Researchers from the Mayo Clinic have identified a new target in the battle against dementia and age-related cognitive decline – zombie cells. More formally known as senescent cells, these are cells that have stopped dividing but don’t die, and tend to accumulate with age. The new research reveals that many pathological signs of neurodegenerative disease can be eliminated by removing these cells from the brain.
Senescent cells have been a hot area in anti-aging research over the past few years. Many scientists have been examining how the accumulation of these stagnant cells can be a fundamental trait of many age-related diseases. Prior work from the Mayo Clinic team in 2016 revealed a novel compound designed to eliminate senescent cells in mice resulted in the animals living longer and displaying reduced inflammation in fat, muscle and kidney tissue.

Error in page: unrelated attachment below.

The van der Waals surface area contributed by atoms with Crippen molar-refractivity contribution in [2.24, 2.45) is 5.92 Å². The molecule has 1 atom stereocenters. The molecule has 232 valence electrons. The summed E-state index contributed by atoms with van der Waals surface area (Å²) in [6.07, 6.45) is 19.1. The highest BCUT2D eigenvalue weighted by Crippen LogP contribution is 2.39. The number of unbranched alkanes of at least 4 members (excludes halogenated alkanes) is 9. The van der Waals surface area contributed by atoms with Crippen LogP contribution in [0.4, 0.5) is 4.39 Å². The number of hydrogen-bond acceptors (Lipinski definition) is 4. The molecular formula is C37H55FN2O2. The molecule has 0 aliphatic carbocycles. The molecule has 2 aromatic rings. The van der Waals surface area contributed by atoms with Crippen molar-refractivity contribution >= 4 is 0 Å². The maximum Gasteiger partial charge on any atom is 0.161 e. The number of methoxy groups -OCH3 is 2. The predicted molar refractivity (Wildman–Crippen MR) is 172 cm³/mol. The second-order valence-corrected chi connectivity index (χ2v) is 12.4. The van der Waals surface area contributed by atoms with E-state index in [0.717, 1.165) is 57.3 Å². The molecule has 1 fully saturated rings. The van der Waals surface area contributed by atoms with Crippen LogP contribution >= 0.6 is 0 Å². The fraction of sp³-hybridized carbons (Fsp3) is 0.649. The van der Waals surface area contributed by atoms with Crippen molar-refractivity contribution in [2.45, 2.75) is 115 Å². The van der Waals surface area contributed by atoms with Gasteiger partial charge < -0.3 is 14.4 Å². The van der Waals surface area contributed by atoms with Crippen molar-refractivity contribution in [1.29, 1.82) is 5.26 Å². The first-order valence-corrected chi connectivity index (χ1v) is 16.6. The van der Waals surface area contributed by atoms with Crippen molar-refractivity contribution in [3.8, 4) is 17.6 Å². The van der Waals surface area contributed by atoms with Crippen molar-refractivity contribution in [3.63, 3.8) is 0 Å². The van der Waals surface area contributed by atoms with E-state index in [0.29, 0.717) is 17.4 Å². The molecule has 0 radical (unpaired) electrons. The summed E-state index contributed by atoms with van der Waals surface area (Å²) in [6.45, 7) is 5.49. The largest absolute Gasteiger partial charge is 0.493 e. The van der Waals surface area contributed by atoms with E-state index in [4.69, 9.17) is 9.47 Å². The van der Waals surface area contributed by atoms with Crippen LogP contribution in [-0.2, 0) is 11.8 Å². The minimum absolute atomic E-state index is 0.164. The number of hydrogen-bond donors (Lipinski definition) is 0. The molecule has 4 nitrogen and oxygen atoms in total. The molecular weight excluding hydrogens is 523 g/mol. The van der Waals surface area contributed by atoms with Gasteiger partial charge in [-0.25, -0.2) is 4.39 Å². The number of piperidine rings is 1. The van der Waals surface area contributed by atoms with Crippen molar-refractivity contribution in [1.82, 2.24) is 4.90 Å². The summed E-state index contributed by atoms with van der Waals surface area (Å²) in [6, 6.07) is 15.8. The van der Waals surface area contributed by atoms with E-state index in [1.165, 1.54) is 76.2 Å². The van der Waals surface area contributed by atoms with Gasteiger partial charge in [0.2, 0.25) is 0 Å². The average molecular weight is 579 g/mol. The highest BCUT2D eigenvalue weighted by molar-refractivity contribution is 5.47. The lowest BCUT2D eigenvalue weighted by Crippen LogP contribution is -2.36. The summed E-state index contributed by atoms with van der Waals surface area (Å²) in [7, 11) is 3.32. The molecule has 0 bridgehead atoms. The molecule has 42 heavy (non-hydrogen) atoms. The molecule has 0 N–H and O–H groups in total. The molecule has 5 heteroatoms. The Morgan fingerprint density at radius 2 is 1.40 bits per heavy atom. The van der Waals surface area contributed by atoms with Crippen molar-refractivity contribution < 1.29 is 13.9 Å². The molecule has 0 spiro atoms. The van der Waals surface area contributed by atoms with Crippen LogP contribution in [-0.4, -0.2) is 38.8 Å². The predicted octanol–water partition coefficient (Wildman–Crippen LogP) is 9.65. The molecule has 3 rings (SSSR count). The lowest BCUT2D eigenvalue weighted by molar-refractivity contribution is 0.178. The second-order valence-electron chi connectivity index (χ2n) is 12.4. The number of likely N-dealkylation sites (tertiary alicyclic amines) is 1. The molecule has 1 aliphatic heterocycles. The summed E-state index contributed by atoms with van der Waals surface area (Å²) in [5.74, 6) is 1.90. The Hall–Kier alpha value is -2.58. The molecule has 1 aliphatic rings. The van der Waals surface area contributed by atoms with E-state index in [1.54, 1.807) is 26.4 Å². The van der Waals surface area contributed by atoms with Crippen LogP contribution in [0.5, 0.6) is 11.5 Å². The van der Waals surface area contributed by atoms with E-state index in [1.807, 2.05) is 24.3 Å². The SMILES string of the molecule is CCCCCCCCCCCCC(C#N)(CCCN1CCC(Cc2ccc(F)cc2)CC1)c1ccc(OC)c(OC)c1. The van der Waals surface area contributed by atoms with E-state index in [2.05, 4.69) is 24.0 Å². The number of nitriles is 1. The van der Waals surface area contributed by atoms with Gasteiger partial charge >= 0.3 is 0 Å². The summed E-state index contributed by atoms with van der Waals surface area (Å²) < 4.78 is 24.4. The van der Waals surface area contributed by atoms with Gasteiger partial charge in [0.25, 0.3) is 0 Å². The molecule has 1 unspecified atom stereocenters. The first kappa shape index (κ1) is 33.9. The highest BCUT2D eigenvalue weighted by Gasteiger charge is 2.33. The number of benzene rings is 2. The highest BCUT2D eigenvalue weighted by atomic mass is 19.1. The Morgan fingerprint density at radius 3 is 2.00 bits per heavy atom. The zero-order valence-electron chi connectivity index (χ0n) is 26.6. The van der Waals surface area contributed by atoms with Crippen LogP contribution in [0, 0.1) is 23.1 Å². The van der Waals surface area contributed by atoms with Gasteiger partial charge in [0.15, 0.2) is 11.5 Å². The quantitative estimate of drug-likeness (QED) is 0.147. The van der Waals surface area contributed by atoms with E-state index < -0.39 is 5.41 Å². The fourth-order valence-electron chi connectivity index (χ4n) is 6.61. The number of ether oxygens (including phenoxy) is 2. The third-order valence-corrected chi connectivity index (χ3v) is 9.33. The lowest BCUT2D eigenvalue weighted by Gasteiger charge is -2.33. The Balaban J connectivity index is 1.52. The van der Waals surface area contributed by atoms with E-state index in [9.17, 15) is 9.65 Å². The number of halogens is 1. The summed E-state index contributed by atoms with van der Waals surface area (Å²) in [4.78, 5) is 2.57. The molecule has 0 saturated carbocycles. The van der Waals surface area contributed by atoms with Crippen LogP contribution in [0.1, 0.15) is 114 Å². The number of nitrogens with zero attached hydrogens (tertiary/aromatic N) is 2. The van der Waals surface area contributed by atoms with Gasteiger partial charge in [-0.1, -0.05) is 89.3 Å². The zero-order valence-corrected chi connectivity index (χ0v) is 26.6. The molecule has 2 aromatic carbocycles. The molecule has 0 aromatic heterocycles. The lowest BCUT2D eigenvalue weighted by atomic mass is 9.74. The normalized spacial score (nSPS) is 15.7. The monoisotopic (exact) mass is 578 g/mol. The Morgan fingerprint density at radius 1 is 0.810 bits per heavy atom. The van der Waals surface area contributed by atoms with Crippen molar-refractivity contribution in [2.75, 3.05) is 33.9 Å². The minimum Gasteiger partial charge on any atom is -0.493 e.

The latest study set out to examine the role of senescent cells in the progression of neurodegenerative disease. The team experimented with two different methods to clear senescent cells in mouse models. One method utilized a genetically engineered mouse designed to imitate Alzheimer’s disease pathology by producing tangles of tau proteins in their neurons. This mouse model was subsequently engineered to be able to effectively clear senescent cells from its system when a specific chemical trigger was introduced.